GR-MR-2-SOIL-ORCHARD_41by Karl H. Kazaks
With 2015 being the International Year of Soils, a lot of attention has been paid to the soil health of our country’s agricultural systems. While much attention has been put toward cropland and pasture, the same concern can, and ought to, be applied to orchards and groves.

Recently NRCS hosted a webinar in which New Mexico’s NRCS state agronomist Rudy Garcia spoke about how a heightened concern for soil health has led to modified practices in some of his state’s pecan and fruit orchards.
“If you want healthy and productive trees,” Garcia said, “you have to have healthy soil.”
To that end, a soil heath management roadmap can be used to guide decision-making in orchards, using the same kind of planning principles used when focusing on soil health in pasture and cropland.
Specifically, you can build soil health in orchards by promoting crop diversity and living roots, covering the soil and minimizing disturbance. By attending to these principles, you can restore soil health function, including the ability of soil to cycle nutrients, retain water, maintain physical form and stability, provide buffering and sustain and encourage biodiversity.
One soil improvement practice Garcia suggested is building soil carbon through cover crops and the application of compost. Building carbon fuels the soil food web, promotes biodiversity and optimal soil structure and reduces compaction.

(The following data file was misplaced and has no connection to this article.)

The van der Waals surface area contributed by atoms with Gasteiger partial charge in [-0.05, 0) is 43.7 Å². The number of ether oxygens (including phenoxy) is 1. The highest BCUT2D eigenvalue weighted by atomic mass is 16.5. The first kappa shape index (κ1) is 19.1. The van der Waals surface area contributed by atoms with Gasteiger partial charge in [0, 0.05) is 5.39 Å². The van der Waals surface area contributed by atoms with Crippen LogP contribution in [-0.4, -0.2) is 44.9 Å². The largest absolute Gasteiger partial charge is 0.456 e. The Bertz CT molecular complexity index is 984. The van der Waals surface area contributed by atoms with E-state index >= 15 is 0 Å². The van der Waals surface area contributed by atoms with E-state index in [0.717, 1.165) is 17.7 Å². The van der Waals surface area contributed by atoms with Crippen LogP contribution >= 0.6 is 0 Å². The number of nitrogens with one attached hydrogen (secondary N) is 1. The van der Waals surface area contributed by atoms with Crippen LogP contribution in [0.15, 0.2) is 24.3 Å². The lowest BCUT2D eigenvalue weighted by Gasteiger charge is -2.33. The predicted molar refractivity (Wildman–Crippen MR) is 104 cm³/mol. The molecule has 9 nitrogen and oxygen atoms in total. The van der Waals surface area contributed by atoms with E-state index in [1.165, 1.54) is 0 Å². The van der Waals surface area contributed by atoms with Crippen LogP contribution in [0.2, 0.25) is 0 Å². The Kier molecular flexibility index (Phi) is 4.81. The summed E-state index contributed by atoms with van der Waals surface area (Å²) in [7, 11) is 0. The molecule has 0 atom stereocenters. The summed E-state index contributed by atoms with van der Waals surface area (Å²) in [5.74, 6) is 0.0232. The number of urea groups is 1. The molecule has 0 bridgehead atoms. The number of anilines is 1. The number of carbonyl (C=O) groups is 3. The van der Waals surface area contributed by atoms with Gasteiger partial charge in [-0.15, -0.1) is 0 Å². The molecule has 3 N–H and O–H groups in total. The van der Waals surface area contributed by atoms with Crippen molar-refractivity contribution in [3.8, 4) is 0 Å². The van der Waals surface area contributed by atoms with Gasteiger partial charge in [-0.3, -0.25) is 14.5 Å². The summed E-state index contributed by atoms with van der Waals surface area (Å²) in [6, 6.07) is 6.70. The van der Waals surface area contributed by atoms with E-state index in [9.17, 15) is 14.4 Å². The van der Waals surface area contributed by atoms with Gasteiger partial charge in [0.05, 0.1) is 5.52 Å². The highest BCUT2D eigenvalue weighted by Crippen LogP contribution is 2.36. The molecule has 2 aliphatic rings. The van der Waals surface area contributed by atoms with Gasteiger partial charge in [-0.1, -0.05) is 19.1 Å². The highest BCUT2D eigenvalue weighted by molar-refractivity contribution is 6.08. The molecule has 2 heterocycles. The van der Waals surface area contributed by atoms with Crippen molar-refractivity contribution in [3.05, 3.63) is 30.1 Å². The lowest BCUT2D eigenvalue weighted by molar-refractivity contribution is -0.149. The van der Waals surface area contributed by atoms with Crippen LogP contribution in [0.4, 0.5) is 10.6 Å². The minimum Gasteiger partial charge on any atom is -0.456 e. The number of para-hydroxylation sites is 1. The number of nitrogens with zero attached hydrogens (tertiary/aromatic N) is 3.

By building a healthy soil food web, farmers can find that their reliance on applied nutrients will decrease.
“As soil organic matter increases,” Garcia said, “soil health increases” and the soil starts becoming a source of nutrients. “You’re going to use less fertilizer.”
Maintaining the soil food web means managing all the factors which affect it, including temperature and moisture.
Once again, cover crops are an effective management tool. In New Mexico, Garcia has found that there is a 20°F difference in soil temperature between bare and covered soil. What’s more, soil with cover is able to retain moisture at full capacity, increasing water use efficiency – something of particular import in drought-stricken areas.
“We want water to leave the soil through transpiration,” through orchard trees and ground cover, “not evaporation,” Garcia said.
For every one percent you increase soil organic matter, Garcia said, you increase the water-holding capacity of the soil by 20,000 to 25,000 gallons per acre.
Garcia gave the example of a particular pecan growing operation in his state that adopted practices to benefit soil health. The orchard covers some 2,000 acres and a variety of soil types.
The most difficult type of soil on which to improve soil health, Garcia said, is coarse, sandy soils, because of their poor water-holding capacity. The second most difficult is clay soils, because of their poor infiltration.
The orchard switched from flood to targeted irrigation, installing subsurface and micro-drip irrigation. Compost was applied and cover crops were established and managed, with regular mowing to mimic grazing.
The result was a high-quality yield of about 3,200 pounds of pecans per acre, with a reduction of applied nitrogen and phosphorus. Soil health has also visibly improved.
Each locality necessarily has its own specific practices for building soil health and its own specific responses to those practices. But orchards all over the country can benefit, Garcia suggested, by considering principles of soil health and adopting a soil health management perspective when developing long-term orchard management strategies.
For more information on how to view your orchard in the light of soil health, consult your local extension agent.